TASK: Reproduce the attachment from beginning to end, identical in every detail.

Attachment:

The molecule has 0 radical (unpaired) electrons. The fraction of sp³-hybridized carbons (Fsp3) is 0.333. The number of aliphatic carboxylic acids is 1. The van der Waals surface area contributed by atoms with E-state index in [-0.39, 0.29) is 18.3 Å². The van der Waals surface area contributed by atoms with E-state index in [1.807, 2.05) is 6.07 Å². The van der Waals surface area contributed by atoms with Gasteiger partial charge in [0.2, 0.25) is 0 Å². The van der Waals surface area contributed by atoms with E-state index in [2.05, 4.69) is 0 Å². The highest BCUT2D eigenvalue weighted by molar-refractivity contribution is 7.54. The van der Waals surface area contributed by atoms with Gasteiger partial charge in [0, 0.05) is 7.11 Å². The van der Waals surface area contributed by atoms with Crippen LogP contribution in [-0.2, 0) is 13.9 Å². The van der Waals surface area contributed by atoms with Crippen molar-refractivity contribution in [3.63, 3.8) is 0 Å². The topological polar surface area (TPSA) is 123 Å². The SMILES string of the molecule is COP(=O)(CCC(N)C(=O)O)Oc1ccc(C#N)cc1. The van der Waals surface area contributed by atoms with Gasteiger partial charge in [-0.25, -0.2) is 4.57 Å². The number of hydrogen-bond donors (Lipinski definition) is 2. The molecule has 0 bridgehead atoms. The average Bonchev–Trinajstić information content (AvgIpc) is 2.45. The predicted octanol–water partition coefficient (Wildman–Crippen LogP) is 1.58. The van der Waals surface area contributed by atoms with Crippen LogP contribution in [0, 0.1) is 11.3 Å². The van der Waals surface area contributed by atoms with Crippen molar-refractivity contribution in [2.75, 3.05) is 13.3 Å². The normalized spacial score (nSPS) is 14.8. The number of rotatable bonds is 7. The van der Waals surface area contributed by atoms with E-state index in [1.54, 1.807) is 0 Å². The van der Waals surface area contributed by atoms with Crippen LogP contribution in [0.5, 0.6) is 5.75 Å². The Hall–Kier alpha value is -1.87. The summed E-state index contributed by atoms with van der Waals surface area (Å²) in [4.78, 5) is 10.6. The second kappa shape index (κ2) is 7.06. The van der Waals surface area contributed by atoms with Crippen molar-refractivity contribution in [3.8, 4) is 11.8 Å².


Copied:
The molecule has 0 radical (unpaired) electrons. The fraction of sp³-hybridized carbons (Fsp3) is 0.333. The number of aliphatic carboxylic acids is 1. The van der Waals surface area contributed by atoms with E-state index in [-0.39, 0.29) is 18.3 Å². The van der Waals surface area contributed by atoms with E-state index in [1.807, 2.05) is 6.07 Å². The van der Waals surface area contributed by atoms with Gasteiger partial charge in [0.2, 0.25) is 0 Å². The van der Waals surface area contributed by atoms with E-state index in [2.05, 4.69) is 0 Å². The highest BCUT2D eigenvalue weighted by molar-refractivity contribution is 7.54. The van der Waals surface area contributed by atoms with Gasteiger partial charge in [0, 0.05) is 7.11 Å². The van der Waals surface area contributed by atoms with Crippen LogP contribution in [-0.2, 0) is 13.9 Å². The van der Waals surface area contributed by atoms with Crippen molar-refractivity contribution in [3.63, 3.8) is 0 Å². The topological polar surface area (TPSA) is 123 Å². The SMILES string of the molecule is COP(=O)(CCC(N)C(=O)O)Oc1ccc(C#N)cc1. The van der Waals surface area contributed by atoms with Gasteiger partial charge in [-0.25, -0.2) is 4.57 Å². The number of hydrogen-bond donors (Lipinski definition) is 2. The molecule has 0 bridgehead atoms. The average Bonchev–Trinajstić information content (AvgIpc) is 2.45. The predicted octanol–water partition coefficient (Wildman–Crippen LogP) is 1.58. The van der Waals surface area contributed by atoms with Crippen LogP contribution in [0, 0.1) is 11.3 Å². The van der Waals surface area contributed by atoms with Crippen molar-refractivity contribution in [2.75, 3.05) is 13.3 Å². The normalized spacial score (nSPS) is 14.8. The number of rotatable bonds is 7. The van der Waals surface area contributed by atoms with E-state index in [1.54, 1.807) is 0 Å². The van der Waals surface area contributed by atoms with Crippen LogP contribution in [0.5, 0.6) is 5.75 Å². The Hall–Kier alpha value is -1.87. The summed E-state index contributed by atoms with van der Waals surface area (Å²) in [4.78, 5) is 10.6. The second kappa shape index (κ2) is 7.06. The van der Waals surface area contributed by atoms with Crippen molar-refractivity contribution in [3.8, 4) is 11.8 Å².